(d) A copy of the group's present governing document including its membership criteria. . . .

(e) The petitioner's membership consists of individuals who descend from a historical Indian tribe or from historical Indian tribes which combined and functioned as a single autonomous political entity. . . .

(f) The membership of the petitioning group is composed principally of persons who are not members of any acknowledged North American Indian tribe. . . .

(g) Neither the petitioner nor its members are the subject of congressional legislation that has expressly terminated or forbidden the [f]ederal relationship.

Id. Until their 1994 revision, the regulations made no distinction between tribes that had been previously (but not currently) acknowledged and those that had never been federally acknowledged.*fn6 43 Fed. Reg. 39, 361 (Sept. 5, 1978) (codified at 25 C.F.R. § 54 et seq.) (stating that the regulations are "intended to cover only those American Indian groups . . . which are ethnically and culturally identifiable, but which are not currently acknowledged as Indian tribes by the Department"). The revised regulations, however, establish modified criteria for petitioning tribes that can provide substantial evidence of "[u]nambiguous previous [f]ederal acknowledgment." 25 C.F.R. § 83.8(a). Under the modified criteria, a previously acknowledged tribe needs only demonstrate, inter alia, (1) that it has been identified as an American Indian entity on a substantially continuous basis "since the point of [its] last [f]ederal acknowledgment," 25 C.F.R. § 83.8(d)(1); (2) that "it comprises a distinct community at present," 25 C.F.R. § 83.8(d)(2); and (3) that "political influence or authority is exercised within the group . . . from the point of [its] last [f]ederal acknowledgment to the present," 25 C.F.R. § 83.8(d)(3).

B. Muwekma's Petition for Acknowledgment

In early 1989, Muwekma submitted a letter of intent to petition for federal acknowledgment as an Indian tribe to the Department. Pl.'s Mem. at 11; Defs.' Mem. at 4. In its response, the Department directed Muwekma to file a formal petition for acknowledgment along with detailed documentation in accordance with the Part 83 criteria.*fn7 Pl.'s Mem., Exhibit ("Ex.") 46 (April 25, 1989 letter from Joseph Little to Rosemary Cambra) at 1 (cautioning Muwekma that "[b]ecause of the significance and permanence of acknowledgment as a tribe, the process of evaluation is a lengthy and thorough one"). Accordingly, beginning in 1995, Muwekma submitted a formal petition for acknowledgment as well as "thousands of pages" of supplemental material, Pl.'s Mem. at 11, comprising "primary and secondary source documents, genealogical evidence, arguments by its researchers, and responses to questions posed by the Department's staff," Defs.' Mem. at 5. After reviewing Muwekma's petition and the accompanying materials, the Department concluded preliminarily in May 1996 "that the Pleasanton or Verona Band of Alameda County[, from which members of the Muwekma tribe are directly descended,] was previously acknowledged by the federal government between 1914 and 1927." Defs.' Mem. at 5; see also Pl.'s Mem. at 11. The Department thus informed Muwekma "that it would be able to complete its petition documentation with the expectation that it would be evaluated under the federal acknowledgment regulations' modified criteria set out in § 83.8." Defs.' Mem. at 5. In early 1998, after further documentary submissions by the plaintiff, the Department concluded that Muwekma's petition was complete and placed it "on the list of petitions ready for consideration." Id.; see also Pl.'s Mem. at 11.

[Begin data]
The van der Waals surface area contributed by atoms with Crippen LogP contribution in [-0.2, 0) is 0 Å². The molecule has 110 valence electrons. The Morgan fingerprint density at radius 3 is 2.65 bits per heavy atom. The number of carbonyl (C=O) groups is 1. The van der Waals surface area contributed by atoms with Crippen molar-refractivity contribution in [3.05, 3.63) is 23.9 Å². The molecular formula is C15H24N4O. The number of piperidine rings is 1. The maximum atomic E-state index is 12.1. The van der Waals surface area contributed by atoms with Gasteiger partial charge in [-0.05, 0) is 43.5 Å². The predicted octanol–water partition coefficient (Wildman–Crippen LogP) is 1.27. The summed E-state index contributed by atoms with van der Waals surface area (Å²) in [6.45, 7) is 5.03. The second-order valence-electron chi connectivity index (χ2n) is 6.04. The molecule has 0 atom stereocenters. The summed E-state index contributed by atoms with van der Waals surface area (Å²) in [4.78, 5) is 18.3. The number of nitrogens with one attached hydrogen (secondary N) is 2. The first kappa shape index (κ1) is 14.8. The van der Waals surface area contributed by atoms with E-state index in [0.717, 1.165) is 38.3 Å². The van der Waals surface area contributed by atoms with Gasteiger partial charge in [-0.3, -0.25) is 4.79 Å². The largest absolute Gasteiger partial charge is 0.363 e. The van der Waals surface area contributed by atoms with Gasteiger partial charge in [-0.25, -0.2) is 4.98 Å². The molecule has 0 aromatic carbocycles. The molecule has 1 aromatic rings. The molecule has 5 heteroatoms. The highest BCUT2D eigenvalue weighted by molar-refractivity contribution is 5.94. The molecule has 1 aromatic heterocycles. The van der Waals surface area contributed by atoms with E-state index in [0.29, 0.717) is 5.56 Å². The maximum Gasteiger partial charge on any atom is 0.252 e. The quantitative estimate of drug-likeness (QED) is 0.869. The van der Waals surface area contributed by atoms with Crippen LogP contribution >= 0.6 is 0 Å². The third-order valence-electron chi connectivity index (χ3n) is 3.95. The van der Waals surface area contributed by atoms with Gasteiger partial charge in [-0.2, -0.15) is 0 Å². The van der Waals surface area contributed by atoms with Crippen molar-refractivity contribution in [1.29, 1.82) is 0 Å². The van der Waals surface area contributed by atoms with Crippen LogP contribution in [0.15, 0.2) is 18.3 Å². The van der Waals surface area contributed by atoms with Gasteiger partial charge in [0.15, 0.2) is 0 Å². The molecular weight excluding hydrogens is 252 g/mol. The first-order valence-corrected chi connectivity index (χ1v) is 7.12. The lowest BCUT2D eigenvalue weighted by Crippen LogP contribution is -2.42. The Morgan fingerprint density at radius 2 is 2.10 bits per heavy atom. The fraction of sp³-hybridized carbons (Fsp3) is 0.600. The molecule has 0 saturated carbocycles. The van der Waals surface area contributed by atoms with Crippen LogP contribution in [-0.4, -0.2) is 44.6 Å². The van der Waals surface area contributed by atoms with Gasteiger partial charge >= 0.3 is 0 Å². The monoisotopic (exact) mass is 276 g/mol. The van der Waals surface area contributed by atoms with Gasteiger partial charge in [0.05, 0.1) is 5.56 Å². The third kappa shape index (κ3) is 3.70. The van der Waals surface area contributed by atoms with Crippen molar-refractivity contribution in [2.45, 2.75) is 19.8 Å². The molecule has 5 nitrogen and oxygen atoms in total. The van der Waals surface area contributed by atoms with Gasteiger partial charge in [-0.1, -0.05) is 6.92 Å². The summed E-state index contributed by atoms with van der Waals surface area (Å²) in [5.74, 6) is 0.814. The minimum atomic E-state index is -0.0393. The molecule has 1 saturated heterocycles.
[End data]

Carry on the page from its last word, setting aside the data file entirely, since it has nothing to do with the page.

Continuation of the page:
After several years during which the Department took no action on Muwekma's formal Part 83 petition for acknowledgment, another member of this Court determined in June 2000 that the defendants had "unreasonably delayed processing of the Muwekma Tribe's petition," calling the delay "unjustifiable and without good reason." Muwekma Tribe v. Babbitt, 133 F. Supp. 2d 30, 41 (D.D.C. 2000) ("Muwekma I"); see also Muwekma Tribe v. Babbitt, 133 F. Supp. 2d 42, 51 (D.D.C. 2001) ("Muwekma II") (ordering the Department to provide a concrete date on which it would conclude consideration of the Tribe's petition).*fn8 Finally, in July 2001, the Department issued a "Proposed Finding Against Federal Acknowledgment of the Ohlone/Costanoan Muwekma Tribe," in which the Assistant Secretary of Indian Affairs stated the Department's intention "to decline to acknowledge that [Muwekma] exists as an Indian tribe within the meaning of [f]ederal law," 66 Fed. Reg. 40,712, 40,712 (Aug. 3, 2001). The proposed finding determined that Muwekma had failed to satisfy three of the Part 83 criteria. Id. at 40,712-14. Specifically, it stated that Muwekma had not provided "sufficient evidence that it: (1) had been identified as an American Indian entity on a substantially continuous basis since 1927; (2) was a community at present; and (3) exercised political influence or authority over its members since 1927." Defs.' Mem. at 6; see also 66 Fed. Reg. 40,712-14. In September 2002, after reviewing public comments on the proposed findings, Defs.' Mem. at 6-7, the Department promulgated its Final Determination, which concluded "that [Muwekma] did not merit acknowledgment as an Indian tribe under the federal acknowledgment regulations." Id. at 7; see also Pl.'s Mem. at 14; 67 Fed. Reg. 58,631 (September 17, 2002). The Final Determination became effective on December 16, 2002. Defs.' Mem. at 7; Pl.'s Mem. at 14.